child health

Pesinet: Mobile Monitoring and Micro-Insurance for Children in Mali

Posted by AnneryanHeatwole on Dec 19, 2011

Mali has one of the highest infant mortality rates in the world. There are roughly 111 deaths for every 1000 live births in the country and the under-5 mortality rate is 191 out of every 1000 children. The need for early detection of diseases and stronger local health structures led to the creation of Pesinet, a non-profit that uses mobile technology to provide regular health checkups and affordable health insurance for young children in Mali's capital, Bamako.

Roughly 600 children are currently enrolled in the program in the neighborhood of Bamako Coura, under the care of four Pesinet agents (each covering around 150 children). Pesinet combines both early warning systems and insurance. Families pay 500 CF a month for each enrolled child; the payments cover doctor examinations and half the cost of any medications the child needs if he or she gets sick.

Enrolled children are tested weekly for symptoms of illness such as fever, cough, diarrhea, low weight, or vomiting by community health workers who enter data from each visit into a custom-designed Java application on their phone.  The data is sent via GPRS to an online database. Doctors at local community health centers monitor the patient data for sudden changes in health. If changes occur, the community health workers receive an alert on their phones and then go back, in turn, to alert the family that the doctor needs to give the child a checkup.

Pesinet: Mobile Monitoring and Micro-Insurance for Children in Mali data sheet 1295 Views
Countries: Mali

Pesinet: Mobile Tech and Micro-Insurance for Child Health in Mali

Posted by AnneryanHeatwole on Jul 10, 2010
Pesinet: Mobile Tech and Micro-Insurance for Child Health in Mali data sheet 4984 Views

Healthcare agents in Bamako Coura, Mali, are providing better care to children with the help of mobile phones. Healthcare agents with Pesinet, a non-profit organization based in Mali, perform weekly checkups on children and then send the results to a doctor for evaluation through a Java application.

Anne Roos-Weil, founder of Pesinet, says: 

In Sub-Sahara Africa you have a very, very high child mortality rate. […] In Mali, where our project is based, one child out of five dies before the age of five. What we realized is that they’re mostly dying because they don’t go to the doctor or the healthcare center early enough.

Basic Information
Organization involved in the project?: 
Project goals: 

The goals of Pesinet are:

  • To prevent child mortality from benign diseases through regular home screenings
  • To create an insurance plan so that health problems do not bankrupt families


Brief description of the project: 

Pesinet is a mobile healthcare service currently deployed in Bamako Coura, Mali. Parents sign up for a healthcare worker to visit their children weekly for a regular checkup. The agents collect data via mobile phone, and send it to a doctor at a healthcare center, who reviews the information for changes. The parents pay the equivalent of one Euro a month, which covers visits to the doctor in case of emergency, and provides half-price medication in case the child needs medical care.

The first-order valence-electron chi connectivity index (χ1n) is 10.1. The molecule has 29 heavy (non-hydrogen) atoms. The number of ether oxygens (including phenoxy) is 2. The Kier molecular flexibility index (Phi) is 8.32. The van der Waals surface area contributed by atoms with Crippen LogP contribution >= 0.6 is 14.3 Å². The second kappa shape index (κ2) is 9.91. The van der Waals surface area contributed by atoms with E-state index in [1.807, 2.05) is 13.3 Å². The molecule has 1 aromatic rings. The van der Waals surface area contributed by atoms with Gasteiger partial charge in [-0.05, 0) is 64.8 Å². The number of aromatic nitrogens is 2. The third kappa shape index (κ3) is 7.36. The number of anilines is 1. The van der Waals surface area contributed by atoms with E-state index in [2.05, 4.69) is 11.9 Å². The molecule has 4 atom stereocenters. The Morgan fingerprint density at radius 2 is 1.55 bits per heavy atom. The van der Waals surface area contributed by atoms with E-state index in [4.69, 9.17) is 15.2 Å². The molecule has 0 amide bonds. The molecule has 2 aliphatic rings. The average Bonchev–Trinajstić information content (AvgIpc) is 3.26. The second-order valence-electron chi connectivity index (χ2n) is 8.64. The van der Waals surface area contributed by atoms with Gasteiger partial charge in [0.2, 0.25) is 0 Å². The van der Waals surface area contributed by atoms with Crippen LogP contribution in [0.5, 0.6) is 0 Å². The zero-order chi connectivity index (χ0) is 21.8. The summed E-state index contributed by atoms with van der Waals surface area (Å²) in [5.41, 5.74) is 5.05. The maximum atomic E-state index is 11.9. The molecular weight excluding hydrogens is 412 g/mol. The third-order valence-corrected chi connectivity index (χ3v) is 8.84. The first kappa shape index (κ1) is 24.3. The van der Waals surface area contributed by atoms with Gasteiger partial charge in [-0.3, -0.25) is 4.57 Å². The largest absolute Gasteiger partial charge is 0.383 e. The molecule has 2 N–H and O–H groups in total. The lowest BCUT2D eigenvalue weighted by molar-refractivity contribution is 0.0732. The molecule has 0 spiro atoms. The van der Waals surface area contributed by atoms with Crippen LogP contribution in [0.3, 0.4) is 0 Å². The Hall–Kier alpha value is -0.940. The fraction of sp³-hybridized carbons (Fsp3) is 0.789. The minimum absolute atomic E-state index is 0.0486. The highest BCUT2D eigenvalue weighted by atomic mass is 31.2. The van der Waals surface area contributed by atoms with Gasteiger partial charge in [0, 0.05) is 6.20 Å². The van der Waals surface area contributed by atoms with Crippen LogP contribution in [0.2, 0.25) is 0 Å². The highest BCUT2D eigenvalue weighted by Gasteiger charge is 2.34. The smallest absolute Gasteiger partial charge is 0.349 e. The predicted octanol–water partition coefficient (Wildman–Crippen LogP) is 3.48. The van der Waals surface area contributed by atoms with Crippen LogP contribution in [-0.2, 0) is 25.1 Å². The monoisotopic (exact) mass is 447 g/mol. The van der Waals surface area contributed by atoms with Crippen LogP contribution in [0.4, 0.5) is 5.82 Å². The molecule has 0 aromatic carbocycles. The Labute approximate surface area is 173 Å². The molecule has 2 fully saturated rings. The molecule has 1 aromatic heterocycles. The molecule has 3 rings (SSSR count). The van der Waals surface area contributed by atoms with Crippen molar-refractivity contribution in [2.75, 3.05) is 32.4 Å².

Target audience: 

The target audience is parents of children under five in Bamako, Mali (for the current pilot; later it will expand to all parents of children under five who live in areas with high under-5 mortality rates in Mali). 


Detailed Information
Length of Project (in months) : 
What worked well? : 

In a survey conducted by the Malian Ministry of Health, 96% of the mothers enrolled in the program reported satisfaction with Pesinet, 99% wished to recommend the service to family and friends, and 97% of the families found the service to be "very affordable."

What did not work? What were the challenges?: 

The program's challenges are:

  • Breaking through the trust barrier - Pesinet found it difficult to promote the service rapidly in areas where there is little awareness of the value of prevention, as this involves a significant cultural shift. 
  • The organization's desire to be financially self-sustaining has meant slow growth (compared to subsidized programs); the paying approach inevitably led to slower adoption than if the service were free of charge. 


e-IMCI: Improving Pediatric Health Care in Low-Income Countries

Posted by LeighJaschke on Jul 07, 2009
e-IMCI: Improving Pediatric Health Care in Low-Income Countries data sheet 2420 Views
DeRenzi, Brian; Lesh, Neal; Parikh, Tapan; Sims, Clayton; Mitchell, Marc; Maokola, Werner; Chemba, Mwajuma; Hamisi, Yuna; Schellenberg, David; Borriello, Gaetano
Publication Date: 
Jan 2008
Publication Type: 
Report/White paper

Every year almost 10 million children die before reaching
the age of five despite the fact that two-thirds of these
deaths could be prevented by effective low-cost
interventions. To combat this, the World Health
Organization (WHO) and UNICEF developed the
Integrated Management of Childhood Illness (IMCI)
treatment algorithms.
In Tanzania, IMCI is the national policy for the treatment
of childhood illness. This paper describes e-IMCI, a system
for administering the IMCI protocol using a PDA. Our
preliminary investigation in rural Tanzania suggests that e-
IMCI is almost as fast as the common practice and
potentially improves care by increasing adherence to the
IMCI protocols. Additionally, we found clinicians could
quickly be trained to use e-IMCI and were very enthusiastic
about using it in the future.